The littlest girl stood between her sisters – so small, pretty, and innocent. Without hesitation she stepped forward, grabbed the microphone, and a long, powerful voice erupted from her mouth. Everyone instantly rose to their feet mesmerized by the sound and poise, reminiscent of a young Whitney Houston. Captivated by this young wonder, some waved their hands; others closed their eyes and sang along with her. She completely owned the crowd. When the song finally came to an end, she rejoined her sisters, and together they took their bows to a standing ovation. I sat agitated that I was being forced to watch this crap. After all, there was no illustrious singing career in my future. All my promise had long been snatched away by reality and circumstance. So I picked up the remote off the table and firmly pressed the stop button.
"Why’d you stop the tape?" my big sister Nita asked, after prying her lips from Eric -- her newest fling. Why would I want to watch that little girl? Everyone claimed she had the voice of an angel. But, she, I, lived an all-but heavenly life. My father died of heart failure shortly after I was born, and my mother had abandoned me. Not to mention I was broke, living in the projects with my sister and her two nasty kids in a dingy apartment. There was no point in going back down memory lane. Happy times just didn't fit in with the rest of my life.
“Angie!” my sister yelled, breaking my train of thought.
“What you stop the tape for?” she asked again.
"I don’t know why you pulled that old tape out in the first place. It ain't like y'all were watching it,” I said sarcastically.
She laughed. "Girl, I was just showing off our singing skills."
"Looks like you were showing off some other skills if you ask me," I said under my breath.
“But, ain’t nobody ask you,” Nita snapped and shot me a disapproving look.
Just then my 10 and 11-year-old nephews came barging through the front door and darted up the stairs.
"Quit runnin’ in the damn house!" Nita shouted.
"Excuse them, Eric. Them just my kids.”
He shrugged his shoulders indifferently, while taking a hit of the grass I had just handed him. I was just about to get it back from Eric and take another hit myself when a sharp pain in my stomach stopped me. After setting the joint in the ashtray and I waited for the pain to subside. I took it as a sign that I needed to go to sleep, so I made my way upstairs into my sister's room and climbed into bed.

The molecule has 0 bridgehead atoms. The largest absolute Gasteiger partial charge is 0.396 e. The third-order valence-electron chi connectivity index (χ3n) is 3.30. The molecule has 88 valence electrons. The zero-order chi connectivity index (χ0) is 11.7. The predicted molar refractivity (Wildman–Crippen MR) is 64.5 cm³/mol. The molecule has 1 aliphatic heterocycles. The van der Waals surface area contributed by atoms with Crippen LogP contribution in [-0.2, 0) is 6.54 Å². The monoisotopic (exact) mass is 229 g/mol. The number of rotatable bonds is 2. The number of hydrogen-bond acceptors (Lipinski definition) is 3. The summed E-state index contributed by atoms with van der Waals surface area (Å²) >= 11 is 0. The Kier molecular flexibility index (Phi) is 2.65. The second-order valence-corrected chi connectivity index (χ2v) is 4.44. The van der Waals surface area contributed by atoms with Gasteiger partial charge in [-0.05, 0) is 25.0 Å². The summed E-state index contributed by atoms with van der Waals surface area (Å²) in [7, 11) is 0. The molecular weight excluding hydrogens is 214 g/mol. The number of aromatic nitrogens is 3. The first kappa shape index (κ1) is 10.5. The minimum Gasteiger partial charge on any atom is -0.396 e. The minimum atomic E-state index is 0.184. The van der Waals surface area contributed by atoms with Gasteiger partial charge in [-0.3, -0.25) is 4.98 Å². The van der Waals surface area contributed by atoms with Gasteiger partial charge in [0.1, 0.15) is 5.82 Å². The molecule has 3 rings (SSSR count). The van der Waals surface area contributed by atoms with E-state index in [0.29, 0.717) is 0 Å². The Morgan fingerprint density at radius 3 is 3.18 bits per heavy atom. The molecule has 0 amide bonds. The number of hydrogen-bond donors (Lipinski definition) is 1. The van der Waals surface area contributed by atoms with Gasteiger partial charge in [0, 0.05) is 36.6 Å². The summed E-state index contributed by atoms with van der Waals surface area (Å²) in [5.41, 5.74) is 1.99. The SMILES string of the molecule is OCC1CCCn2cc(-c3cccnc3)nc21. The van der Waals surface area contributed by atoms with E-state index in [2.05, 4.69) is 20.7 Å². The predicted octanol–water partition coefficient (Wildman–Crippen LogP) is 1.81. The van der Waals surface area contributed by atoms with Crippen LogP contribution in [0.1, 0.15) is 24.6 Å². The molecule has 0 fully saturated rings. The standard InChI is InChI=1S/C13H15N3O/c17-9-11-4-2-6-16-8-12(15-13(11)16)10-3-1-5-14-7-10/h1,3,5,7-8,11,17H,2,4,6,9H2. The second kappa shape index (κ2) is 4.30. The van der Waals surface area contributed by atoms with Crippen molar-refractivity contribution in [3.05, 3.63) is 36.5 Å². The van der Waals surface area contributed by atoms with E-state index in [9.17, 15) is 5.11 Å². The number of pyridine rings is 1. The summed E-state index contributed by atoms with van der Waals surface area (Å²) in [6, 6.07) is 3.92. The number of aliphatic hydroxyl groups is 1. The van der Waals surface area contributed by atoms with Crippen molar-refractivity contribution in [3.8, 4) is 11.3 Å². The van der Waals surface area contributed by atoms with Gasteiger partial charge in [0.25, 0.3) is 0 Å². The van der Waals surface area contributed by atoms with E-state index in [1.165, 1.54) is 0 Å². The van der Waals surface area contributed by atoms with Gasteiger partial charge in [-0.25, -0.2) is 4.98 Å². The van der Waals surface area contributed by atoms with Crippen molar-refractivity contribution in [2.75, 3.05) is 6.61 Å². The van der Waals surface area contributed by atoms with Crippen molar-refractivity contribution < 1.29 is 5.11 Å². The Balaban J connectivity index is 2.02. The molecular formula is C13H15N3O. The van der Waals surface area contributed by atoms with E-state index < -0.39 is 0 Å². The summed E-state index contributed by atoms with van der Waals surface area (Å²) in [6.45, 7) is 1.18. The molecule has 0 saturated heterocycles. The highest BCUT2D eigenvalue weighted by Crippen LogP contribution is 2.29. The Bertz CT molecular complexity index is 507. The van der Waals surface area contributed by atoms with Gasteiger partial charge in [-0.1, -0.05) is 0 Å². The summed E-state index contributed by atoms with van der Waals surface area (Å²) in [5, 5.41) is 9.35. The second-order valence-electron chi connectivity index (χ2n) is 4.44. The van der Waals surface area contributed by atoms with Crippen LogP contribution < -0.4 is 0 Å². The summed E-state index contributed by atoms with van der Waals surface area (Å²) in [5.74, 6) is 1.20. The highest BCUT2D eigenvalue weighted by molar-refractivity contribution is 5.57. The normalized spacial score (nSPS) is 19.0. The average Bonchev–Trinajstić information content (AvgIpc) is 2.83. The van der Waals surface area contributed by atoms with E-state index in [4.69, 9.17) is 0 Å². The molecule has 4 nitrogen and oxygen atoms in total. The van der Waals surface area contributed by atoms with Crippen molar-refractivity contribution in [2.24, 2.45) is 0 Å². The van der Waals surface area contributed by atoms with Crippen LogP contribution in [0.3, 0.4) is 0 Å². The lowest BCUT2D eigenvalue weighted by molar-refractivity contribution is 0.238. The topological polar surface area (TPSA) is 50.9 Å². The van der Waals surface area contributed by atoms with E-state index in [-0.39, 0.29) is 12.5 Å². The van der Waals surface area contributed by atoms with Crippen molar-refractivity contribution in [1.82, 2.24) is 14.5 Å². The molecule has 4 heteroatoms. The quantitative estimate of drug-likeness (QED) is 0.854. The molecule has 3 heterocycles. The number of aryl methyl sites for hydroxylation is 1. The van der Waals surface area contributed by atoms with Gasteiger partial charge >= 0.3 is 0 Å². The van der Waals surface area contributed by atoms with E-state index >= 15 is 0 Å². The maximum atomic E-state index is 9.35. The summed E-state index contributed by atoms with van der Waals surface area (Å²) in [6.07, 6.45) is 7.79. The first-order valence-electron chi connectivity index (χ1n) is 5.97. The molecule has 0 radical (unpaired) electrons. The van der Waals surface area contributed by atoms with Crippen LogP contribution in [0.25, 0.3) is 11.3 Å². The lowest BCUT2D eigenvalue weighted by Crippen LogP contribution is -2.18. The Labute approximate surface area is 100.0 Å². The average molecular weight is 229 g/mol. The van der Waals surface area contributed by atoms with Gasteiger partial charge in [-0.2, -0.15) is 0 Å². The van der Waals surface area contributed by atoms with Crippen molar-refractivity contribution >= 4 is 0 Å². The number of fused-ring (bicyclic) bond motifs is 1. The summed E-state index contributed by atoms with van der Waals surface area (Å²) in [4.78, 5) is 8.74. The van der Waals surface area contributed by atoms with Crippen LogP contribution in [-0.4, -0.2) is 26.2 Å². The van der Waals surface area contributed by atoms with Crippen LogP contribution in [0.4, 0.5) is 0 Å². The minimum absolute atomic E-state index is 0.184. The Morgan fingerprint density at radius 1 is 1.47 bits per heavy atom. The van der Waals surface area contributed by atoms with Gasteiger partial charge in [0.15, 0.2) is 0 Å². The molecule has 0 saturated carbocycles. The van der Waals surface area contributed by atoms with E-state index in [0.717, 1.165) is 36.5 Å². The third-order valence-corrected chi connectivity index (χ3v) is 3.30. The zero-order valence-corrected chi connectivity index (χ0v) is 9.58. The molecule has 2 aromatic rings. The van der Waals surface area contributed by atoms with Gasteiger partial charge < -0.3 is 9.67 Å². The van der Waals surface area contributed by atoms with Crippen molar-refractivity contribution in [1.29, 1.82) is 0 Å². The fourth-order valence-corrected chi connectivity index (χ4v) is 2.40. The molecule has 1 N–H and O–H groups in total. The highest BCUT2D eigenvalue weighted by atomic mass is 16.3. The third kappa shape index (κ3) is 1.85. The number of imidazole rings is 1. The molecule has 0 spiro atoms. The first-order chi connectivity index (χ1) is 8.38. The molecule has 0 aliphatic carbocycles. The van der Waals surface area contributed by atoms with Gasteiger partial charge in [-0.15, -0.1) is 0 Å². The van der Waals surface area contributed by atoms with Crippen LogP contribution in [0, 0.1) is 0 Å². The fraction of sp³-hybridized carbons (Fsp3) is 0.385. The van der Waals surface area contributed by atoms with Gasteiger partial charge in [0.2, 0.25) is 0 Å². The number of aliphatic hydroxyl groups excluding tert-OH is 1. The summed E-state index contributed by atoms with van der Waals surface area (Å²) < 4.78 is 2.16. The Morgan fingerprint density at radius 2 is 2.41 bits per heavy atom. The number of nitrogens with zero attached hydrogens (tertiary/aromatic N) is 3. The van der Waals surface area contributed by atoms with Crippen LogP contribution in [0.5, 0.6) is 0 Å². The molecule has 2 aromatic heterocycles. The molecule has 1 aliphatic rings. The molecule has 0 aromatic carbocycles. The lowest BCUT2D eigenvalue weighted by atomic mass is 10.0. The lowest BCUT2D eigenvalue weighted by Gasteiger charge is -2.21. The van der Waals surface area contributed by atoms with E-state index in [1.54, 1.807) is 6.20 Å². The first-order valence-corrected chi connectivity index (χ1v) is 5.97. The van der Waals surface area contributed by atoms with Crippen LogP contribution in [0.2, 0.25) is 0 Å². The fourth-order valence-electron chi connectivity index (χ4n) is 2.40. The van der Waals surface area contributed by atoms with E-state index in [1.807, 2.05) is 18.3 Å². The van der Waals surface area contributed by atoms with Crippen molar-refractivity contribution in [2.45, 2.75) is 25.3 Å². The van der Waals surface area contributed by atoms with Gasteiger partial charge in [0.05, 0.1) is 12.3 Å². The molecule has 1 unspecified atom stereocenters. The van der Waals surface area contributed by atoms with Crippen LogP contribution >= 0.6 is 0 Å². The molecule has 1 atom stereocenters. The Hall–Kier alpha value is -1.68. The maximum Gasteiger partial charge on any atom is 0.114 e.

My stomach began to settle, and just as I started to nod off when loud sexual moaning emanated from downstairs. Unfortunately it wasn't a movie I was hearing. Nevertheless, I managed to fall asleep. When I awoke it was still dark outside; I felt a presence and saw a large silhouette looming over me.
Frantically I turned on the nightstand lamp. As the light hit, I saw a man standing over me.
“Who are you? What do you want?” I pleaded desperately.
“Don’t be afraid,” he said calmly.
Surprisingly a sense of calmness came over me as I sat up. The man took a seat on the edge of the bed and told me I was pregnant, and that I was going to have a daughter who would change the world. A complete stranger was popping up in my bedroom just to tell me I was having a baby? My period wasn’t even due for another three weeks. I quickly concluded this guy was a psycho preparing to rape me.
I began to plan my defense. My escape. I wasn’t scared. Still, my eyes filled with tears. I closed them to keep my tears from falling. When I reopened them, sunlight was shining through the bedroom window. I wasn't sure whether it had been a dream or if in fact someone had been in the room, but I wasn't left with much time to think about it. I felt a rumbling in the pit of my stomach, and before I could clear my head, I had locked myself in the bathroom and was praying to the porcelain gods.
"Angie is you all right?" Nita yelled and banged on the door.
I wanted to answer her, but I couldn't. I was too busy spilling everything I had eaten the night before. After about a minute of pounding on the door, I knew it was only a matter of time before she kicked it in. Reluctantly I made my way over and unlocked the door.